In Memory of Lauren

by Mario Corena


Dedicated to a brave girl called Lauren who combated mental health issues, including eating disorders, BPD, etc. and finally succumbed to it at 26 years of age on the 29th of September 2015. With this date approaching, it’s been six years that we have lived without Lauren. And with that in mind, here is my story and how I saw it all unfold.

When I, Mario, think of the words on my daughter Lauren’s headstone, I can only reflect on what her life could have been and how much more there is to tell.

Lauren suffered a mental health illness from an early age. As an adolescent, she developed an eating disorder. She eventually took her own life at 26 years of age.

At the beginning of 2004, I saw Lauren in hospital (WCH Adolescent Ward) suffering from anorexia. She was 15 years old. I could barely recognize her. She was just over 30 kilograms and looked like someone from a developing country where food is scarce. Her bones were protruding through her skin and clothes. Unbeknown to me, this was not the first time she had suffered from an eating disorder. She told me she spent several sessions in the WCH Mental Health Boylan Ward in the past.

At this point, I had no knowledge or experience with eating disorders, and I was initially at a loss to think of ways to help her. I turned to my own life experiences, where I had to develop resilience and strategies to cope with difficult circumstances. My only focus at this time was to teach Lauren to overcome her fear and eating disorder and hopefully lead a normal life.

As a single dad, I felt like I was walking on eggshells when I was with Lauren. I was so afraid that I would say something that would tip Lauren over the edge. Eventually, Lauren took her own life through a lifelong battle with mental health.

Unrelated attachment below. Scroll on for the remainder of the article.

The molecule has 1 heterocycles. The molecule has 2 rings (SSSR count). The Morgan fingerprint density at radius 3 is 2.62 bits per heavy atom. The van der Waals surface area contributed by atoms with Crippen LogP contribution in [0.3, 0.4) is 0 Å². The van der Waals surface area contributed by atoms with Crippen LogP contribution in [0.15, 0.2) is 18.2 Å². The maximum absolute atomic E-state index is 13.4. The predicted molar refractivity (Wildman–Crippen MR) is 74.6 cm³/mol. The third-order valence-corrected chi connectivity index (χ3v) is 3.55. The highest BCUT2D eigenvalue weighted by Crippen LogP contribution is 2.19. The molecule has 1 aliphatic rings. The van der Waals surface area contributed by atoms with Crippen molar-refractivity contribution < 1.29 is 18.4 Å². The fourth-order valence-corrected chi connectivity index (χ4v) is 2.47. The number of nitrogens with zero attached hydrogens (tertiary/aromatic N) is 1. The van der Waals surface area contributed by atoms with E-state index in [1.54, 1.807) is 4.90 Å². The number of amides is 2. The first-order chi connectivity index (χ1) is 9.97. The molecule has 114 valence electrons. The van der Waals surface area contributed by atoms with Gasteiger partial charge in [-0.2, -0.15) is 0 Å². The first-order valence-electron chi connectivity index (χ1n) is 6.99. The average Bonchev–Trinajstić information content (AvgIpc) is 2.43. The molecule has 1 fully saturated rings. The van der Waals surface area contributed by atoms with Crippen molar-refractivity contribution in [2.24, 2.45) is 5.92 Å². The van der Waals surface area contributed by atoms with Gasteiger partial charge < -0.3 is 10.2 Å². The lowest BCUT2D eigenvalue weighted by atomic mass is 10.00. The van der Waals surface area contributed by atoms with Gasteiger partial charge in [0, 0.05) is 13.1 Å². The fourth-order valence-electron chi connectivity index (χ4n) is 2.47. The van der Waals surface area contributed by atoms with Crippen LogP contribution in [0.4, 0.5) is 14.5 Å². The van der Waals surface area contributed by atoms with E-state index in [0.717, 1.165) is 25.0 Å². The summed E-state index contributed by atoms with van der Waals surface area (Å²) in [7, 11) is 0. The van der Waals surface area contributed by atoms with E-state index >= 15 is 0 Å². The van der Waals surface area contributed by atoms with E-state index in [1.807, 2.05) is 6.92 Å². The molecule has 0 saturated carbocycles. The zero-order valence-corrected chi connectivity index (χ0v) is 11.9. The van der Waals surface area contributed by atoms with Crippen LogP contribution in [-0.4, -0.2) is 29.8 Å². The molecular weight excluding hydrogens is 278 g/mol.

I spent countless evenings with Lauren in the hospital and received regular emails during her battle with mental health and eating disorder issues. “Each day that goes by, I’m becoming more petrified to wake up and face life,” Lauren said in one of her emails to me. “Life is absolutely terrifying at the moment; I just don’t want to see one more minute.”

Lauren’s mental illness was caused by her struggle to overcome the physical symptoms of her eating disorder. She also wrote to me saying, “I can’t believe how hard this is. I’m in so much pain and agony, and I am absolutely terrified of everything I’m faced with.”

Needless to say, I was heartbroken. I tried my hardest to be sensitive to Lauren’s needs and focused on listening and trying not to be too pushy in the hope that this was the best approach to enable Lauren to recover.

I ensured Lauren was in a safe environment throughout her early teenage years. There were signs of improvement, and Lauren began homeschooling in Year 11 after missing all Year 10 due to her fear of being surrounded by people. Lauren’s self-esteem improved as she started to meet friends, had sleepovers and enjoyed birthday parties. I recall Lauren being “on top of the world” on her sixteenth birthday. Not long after, Lauren got a part-time job and a driver’s licence. She then asked me about going back to school for Year 12 – another big step. Things were seemingly improving, and Lauren was following the course of most teenagers.

I was always very conscious of making sure I said the right thing and not coming across as too pushy. Lauren had a boyfriend at this time and moved out of home just before her 19th birthday. This move made me nervous as I was worried that she would go downhill if things didn’t work out.